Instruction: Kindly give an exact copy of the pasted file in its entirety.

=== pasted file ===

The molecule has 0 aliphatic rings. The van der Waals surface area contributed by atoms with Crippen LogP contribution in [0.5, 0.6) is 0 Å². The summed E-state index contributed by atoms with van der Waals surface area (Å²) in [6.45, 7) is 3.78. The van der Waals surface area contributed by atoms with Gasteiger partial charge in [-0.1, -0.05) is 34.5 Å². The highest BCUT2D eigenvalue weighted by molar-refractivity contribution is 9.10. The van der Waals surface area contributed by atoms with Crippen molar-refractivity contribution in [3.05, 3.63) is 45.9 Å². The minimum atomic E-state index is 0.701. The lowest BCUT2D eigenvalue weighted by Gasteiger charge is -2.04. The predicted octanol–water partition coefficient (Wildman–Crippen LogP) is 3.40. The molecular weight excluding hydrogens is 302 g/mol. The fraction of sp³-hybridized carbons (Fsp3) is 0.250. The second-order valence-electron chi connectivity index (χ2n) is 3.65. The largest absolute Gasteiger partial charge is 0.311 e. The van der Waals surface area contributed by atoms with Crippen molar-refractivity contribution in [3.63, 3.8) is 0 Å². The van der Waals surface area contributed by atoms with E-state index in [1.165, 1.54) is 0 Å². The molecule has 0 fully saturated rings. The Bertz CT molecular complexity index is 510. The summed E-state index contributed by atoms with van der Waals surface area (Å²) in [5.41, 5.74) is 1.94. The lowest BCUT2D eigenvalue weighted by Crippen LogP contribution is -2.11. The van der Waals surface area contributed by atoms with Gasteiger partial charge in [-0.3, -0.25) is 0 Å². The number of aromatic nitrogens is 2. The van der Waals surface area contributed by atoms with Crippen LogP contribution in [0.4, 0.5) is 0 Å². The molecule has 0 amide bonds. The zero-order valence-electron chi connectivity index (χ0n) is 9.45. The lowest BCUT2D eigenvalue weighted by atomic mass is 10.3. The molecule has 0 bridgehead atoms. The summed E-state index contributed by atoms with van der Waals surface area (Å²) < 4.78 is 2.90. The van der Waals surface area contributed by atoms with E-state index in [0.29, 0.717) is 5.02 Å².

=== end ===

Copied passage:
The molecule has 0 aliphatic rings. The van der Waals surface area contributed by atoms with Crippen LogP contribution in [0.5, 0.6) is 0 Å². The summed E-state index contributed by atoms with van der Waals surface area (Å²) in [6.45, 7) is 3.78. The van der Waals surface area contributed by atoms with Gasteiger partial charge in [-0.1, -0.05) is 34.5 Å². The highest BCUT2D eigenvalue weighted by molar-refractivity contribution is 9.10. The van der Waals surface area contributed by atoms with Crippen molar-refractivity contribution in [3.05, 3.63) is 45.9 Å². The minimum atomic E-state index is 0.701. The lowest BCUT2D eigenvalue weighted by Gasteiger charge is -2.04. The predicted octanol–water partition coefficient (Wildman–Crippen LogP) is 3.40. The molecular weight excluding hydrogens is 302 g/mol. The fraction of sp³-hybridized carbons (Fsp3) is 0.250. The second-order valence-electron chi connectivity index (χ2n) is 3.65. The largest absolute Gasteiger partial charge is 0.311 e. The van der Waals surface area contributed by atoms with Crippen molar-refractivity contribution in [3.63, 3.8) is 0 Å². The van der Waals surface area contributed by atoms with E-state index in [1.165, 1.54) is 0 Å². The molecule has 0 fully saturated rings. The Bertz CT molecular complexity index is 510. The summed E-state index contributed by atoms with van der Waals surface area (Å²) in [5.41, 5.74) is 1.94. The lowest BCUT2D eigenvalue weighted by Crippen LogP contribution is -2.11. The van der Waals surface area contributed by atoms with Gasteiger partial charge in [-0.3, -0.25) is 0 Å². The number of aromatic nitrogens is 2. The van der Waals surface area contributed by atoms with Crippen LogP contribution in [0.4, 0.5) is 0 Å². The molecule has 0 amide bonds. The zero-order valence-electron chi connectivity index (χ0n) is 9.45. The lowest BCUT2D eigenvalue weighted by atomic mass is 10.3. The molecule has 0 bridgehead atoms. The summed E-state index contributed by atoms with van der Waals surface area (Å²) < 4.78 is 2.90. The van der Waals surface area contributed by atoms with E-state index in [0.29, 0.717) is 5.02 Å².